|Can Kingfisher fly?|
|Tuesday, 21 February 2012 00:00|
A scheduled airline can’t cancel flights at will
With the ailing Kingfisher cancelling flights almost at will—reportedly, just around 16 of its 64 aircraft are operating at present—the DGCA is understandably upset and has summoned its CEO Sanjay Aggarwal to explain what the airline’s plans are. While Aggarwal will undoubtedly try and put forth a plan of action, including one to get more pilots to replace those that have walked off, there’s really very little in his hands. Eventually, all the cards remain with PSU banks, largely, and depend on whether they are willing to take another haircut. Last year, apart from lowering interest rates on outstanding loans, PSU banks converted R750 crore of Kingfisher debt at a price of R64 per share even though the prevailing price was R40 at that time—today it’s down to R26—and it didn’t look like the airline had any sound strategy to fly back into the black even then. Banks have said they are willing to look at restructuring debt, provided Vijay Mallya comes up with some serious money, apart from a turnaround plan, and the matter rests there.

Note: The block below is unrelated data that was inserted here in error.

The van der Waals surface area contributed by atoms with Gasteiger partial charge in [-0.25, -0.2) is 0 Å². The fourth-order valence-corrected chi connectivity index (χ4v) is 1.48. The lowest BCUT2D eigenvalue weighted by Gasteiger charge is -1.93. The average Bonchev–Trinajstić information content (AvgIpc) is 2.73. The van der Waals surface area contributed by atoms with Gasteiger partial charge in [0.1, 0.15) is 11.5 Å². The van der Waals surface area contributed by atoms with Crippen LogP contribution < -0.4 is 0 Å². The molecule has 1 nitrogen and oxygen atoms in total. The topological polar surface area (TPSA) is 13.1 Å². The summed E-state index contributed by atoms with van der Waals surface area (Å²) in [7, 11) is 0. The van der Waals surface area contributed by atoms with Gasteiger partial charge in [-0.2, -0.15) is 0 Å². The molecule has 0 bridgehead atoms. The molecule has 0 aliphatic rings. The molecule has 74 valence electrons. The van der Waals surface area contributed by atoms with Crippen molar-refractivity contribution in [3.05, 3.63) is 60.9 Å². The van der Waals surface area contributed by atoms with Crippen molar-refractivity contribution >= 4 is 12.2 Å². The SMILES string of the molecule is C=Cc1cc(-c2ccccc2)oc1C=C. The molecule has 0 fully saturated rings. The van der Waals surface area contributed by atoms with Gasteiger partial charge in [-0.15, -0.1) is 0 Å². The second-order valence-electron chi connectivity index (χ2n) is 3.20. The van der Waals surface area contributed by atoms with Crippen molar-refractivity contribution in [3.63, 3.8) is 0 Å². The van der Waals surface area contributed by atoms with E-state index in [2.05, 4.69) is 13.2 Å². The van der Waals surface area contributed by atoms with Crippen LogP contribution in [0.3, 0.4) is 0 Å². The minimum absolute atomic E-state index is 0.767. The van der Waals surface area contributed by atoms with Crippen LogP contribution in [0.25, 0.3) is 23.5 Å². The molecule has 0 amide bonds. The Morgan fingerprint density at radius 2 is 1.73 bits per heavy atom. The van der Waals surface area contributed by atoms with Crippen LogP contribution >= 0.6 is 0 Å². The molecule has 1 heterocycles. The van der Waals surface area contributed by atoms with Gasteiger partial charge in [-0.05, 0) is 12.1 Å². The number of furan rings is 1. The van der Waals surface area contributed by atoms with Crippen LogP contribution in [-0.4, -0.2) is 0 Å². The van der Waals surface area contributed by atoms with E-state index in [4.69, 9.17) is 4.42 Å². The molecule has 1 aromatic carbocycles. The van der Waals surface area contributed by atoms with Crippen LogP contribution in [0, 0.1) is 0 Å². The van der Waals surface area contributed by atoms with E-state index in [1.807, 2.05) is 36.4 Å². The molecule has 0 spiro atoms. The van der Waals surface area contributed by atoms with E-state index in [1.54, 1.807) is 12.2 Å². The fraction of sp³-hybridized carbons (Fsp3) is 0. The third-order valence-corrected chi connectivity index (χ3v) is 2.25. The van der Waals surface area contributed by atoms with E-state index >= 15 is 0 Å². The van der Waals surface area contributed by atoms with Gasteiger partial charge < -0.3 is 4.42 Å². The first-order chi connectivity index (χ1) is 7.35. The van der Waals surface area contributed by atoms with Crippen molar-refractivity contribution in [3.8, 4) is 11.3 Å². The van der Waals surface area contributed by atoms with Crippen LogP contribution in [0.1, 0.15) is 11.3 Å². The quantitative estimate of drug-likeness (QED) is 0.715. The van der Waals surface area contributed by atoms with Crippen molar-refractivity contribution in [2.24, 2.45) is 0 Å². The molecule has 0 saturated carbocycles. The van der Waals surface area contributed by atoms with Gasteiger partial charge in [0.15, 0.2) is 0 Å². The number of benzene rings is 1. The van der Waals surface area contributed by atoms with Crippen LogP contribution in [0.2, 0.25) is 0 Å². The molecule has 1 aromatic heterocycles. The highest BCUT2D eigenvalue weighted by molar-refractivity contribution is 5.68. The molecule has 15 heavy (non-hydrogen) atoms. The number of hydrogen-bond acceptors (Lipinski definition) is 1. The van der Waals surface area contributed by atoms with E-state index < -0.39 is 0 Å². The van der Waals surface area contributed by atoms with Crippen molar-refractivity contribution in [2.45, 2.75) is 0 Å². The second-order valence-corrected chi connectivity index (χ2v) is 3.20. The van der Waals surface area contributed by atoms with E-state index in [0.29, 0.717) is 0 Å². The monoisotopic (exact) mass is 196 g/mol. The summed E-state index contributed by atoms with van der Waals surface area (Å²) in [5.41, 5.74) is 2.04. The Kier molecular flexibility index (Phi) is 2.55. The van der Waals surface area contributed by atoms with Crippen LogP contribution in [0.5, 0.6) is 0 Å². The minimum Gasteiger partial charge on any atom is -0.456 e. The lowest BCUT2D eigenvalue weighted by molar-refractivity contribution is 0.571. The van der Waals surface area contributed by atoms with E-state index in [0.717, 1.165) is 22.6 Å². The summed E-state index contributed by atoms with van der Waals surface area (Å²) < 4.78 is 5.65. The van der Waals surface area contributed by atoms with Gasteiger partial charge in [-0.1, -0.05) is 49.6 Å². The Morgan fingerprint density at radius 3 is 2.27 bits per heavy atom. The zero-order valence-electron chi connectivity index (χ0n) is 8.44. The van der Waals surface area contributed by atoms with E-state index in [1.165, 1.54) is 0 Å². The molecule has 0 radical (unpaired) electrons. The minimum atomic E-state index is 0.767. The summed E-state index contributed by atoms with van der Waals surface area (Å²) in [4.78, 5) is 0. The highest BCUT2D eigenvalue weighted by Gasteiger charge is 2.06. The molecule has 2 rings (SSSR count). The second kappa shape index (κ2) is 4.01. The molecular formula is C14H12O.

While banks, and Mallya, have to decide on whether a full-service carrier works in a market that is increasingly budget, there are other issues that need to be addressed, and not just for Kingfisher—does the airline industry need to target the rail traveller if the fares are below-cost? Like telcos, airlines too lowered their fare to uneconomic levels—telcos, meanwhile, have raised tariffs a bit. Two, if Air India keeps getting bailouts, and uses this guarantee to keep lowering fares, how is the industry to survive?—if Air India is allowed to go belly-up, this will raise fares all around. On a related note, if Air India deserves a bailout, why doesn’t Kingfisher? Third, and this has been addressed, why should Air India get all the lucrative foreign destinations? Perhaps DGCA needs to call in bankers and the aviation/finance secretaries in its meeting with Sanjay Aggarwal.